The purpose of the model is to perform scenario analysis to optimize GHG performance under varies CBTL configurations.  This model expands upon the NETL CBTL Jet Fuel Model by providing the user the ability to choose from three coal types (Illinois No. 6 bituminous coal, Montana Rosebud sub-bituminous coal, or North Dakota Lignite) and three biomass types (Southern pine, switchgrass, or municipal solid waste). The model will also allow the user to adjust the fraction of the captured CO2 that is vented and adjust the overall efficiency of the plant.  The model includes environmental performance data for CBTL plants modeled under the CCAT case studies and two additional NETL studies: Production of Zero Sulfur Diesel Fuel from Domestic Coal: Configurational Options to Reduce Environmental Impact and Cost and Performance Baseline for Fossil Energy Plants Volume 4: Coal-to-Liquids via Fischer-Tropsch Synthesis.


Coal and Biomass to Liquids (CBTL) Greenhouse Gas Optimization Tool Documentation

Date: 3/11/2015
Contact: Timothy J. Skone, P.E.

This report is the user documentation for the NETL CBTL Jet Fuel Model submitted under a separate approval routing. The documentation is intended to accompany the model. The documentation explains how to the use the model. The documentation does not contain any energy analysis findings. NETL completed this model/report as part of a study for the Connecticut Center for Advanced Technology (CCAT) to provide techno-economic and life cycle analysis modeling support for CBTL alternative jet fuel production, which forms key references to their report to the Defense Logistics Agency (their project sponsor/funder).


CBTL Jet Fuel Model

Date: 2/27/2015
Contact: Timothy J. Skone, P.E.

An Excel-based model was developed to allow in-depth user access to the technological process, economic, and life cycle environmental results that were completed in support of this study, for each of the different CBTL jet fuel production scenarios (total of 49 unique result sets when counting both TRIG and EFG scenarios). The CBTL Jet Fuel Model incorporates a stochastic analysis of modeled results, drawing on input statistical distributions for the 17 environmental and 40 economic parameters. A stochastic analysis was performed by using the Palisade Corporation’s @RISK Excel add-in. NETL completed a CRADA with Connecticut Center for Advanced Technology (CCAT) to provide techno-economic and life cycle analysis modeling support for CBTL alternative jet fuel production, which forms key references to their report to the Defense Logistics Agency (their project sponsor/funder).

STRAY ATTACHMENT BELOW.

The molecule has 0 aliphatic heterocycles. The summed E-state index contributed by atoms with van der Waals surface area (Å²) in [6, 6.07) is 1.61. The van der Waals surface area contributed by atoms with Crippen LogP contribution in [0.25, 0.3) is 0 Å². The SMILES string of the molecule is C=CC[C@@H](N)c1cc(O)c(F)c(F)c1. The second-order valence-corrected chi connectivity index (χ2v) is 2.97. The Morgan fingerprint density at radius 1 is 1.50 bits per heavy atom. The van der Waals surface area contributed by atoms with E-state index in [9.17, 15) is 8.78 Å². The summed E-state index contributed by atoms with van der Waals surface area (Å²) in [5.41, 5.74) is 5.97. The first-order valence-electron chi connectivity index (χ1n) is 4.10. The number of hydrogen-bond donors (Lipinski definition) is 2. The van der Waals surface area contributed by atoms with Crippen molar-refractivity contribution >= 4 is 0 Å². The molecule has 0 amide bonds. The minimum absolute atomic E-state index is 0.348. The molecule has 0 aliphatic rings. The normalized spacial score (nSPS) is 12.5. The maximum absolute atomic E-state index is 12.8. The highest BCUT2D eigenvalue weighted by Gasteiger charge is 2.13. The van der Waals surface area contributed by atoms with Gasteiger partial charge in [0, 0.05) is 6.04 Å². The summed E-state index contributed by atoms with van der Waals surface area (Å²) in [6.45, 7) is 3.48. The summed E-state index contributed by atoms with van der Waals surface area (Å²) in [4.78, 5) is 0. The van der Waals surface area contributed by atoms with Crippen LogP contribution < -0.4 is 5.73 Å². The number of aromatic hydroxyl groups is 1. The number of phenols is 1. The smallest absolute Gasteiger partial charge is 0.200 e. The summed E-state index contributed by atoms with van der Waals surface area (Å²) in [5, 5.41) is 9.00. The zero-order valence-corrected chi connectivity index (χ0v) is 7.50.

Perspective on the U.S. Coal Industry 2014

Date: 12/20/2013
Contact: Chris Nichols

This presentation provides an overview of the coal industry, focusing on the United States, but within a global context. Areas covered include coal prices, consumption, production, imports, exports, reserves, productivity measures, and more.


Perspective on the U.S. Coal Industry 2013

Date: 9/30/2013
Contact: Chris Nichols

This presentation provides an overview of the coal industry, focusing on the United States, but within a global context. Areas covered include coal prices, consumption, production, imports, exports, reserves, productivity measures, and more. Juxtapositions between the U.S. and other countries' coal industries are provided. In addition to providing a current snapshot of the U.S. coal industry, this work portrays both historical and projected aspects of the coal industry.


An In-Depth Look at "Next Generation" CO2 EOR Technology

Date: 9/1/2013
Contact: Chris Nichols

This analysis takes a more in-depth look at the "Next Generation" CO2-EOR concept and defines distinct areas of technology development that comprise it. The CO2-PROPHET model is used to simulate the application of the four main "Next Generation" technologies to a database of 1,824 Lower-48 onshore oil reservoirs, first applied singularly and then in combination. The simulations indicate significant synergy when the technology areas are applied jointly. The results show that "Next Generation" CO2 EOR can provide positive impacts – 2 MMbpd of domestic oil production for 50 years - but it is not free. "Next Generation" CO2-EOR designs require capital outlays two times higher than current best practices.


North American CO2 Supply and Developments

Date: 1/9/2013
Contact: Chris Nichols

In 2013 carbon dioxide enhanced oil recovery (CO2 EOR) operations in North America purchased 3.4 billion standard cubic feet of CO2 and produced 318,000 barrels per day of crude oil. The average CO2 utilization rate was 9,200 scf/bbl in the Permian Basin, 8,800 scf/bbl in the Rocky Mountain region and 26,000 scf/bbl in the Gulf Coast region. Based on expected regional growth in CO2 supply and expected trends in average CO2 utilization rates, crude oil production from CO2 EOR in North America is forecast to be 590,000 bpd in 2018.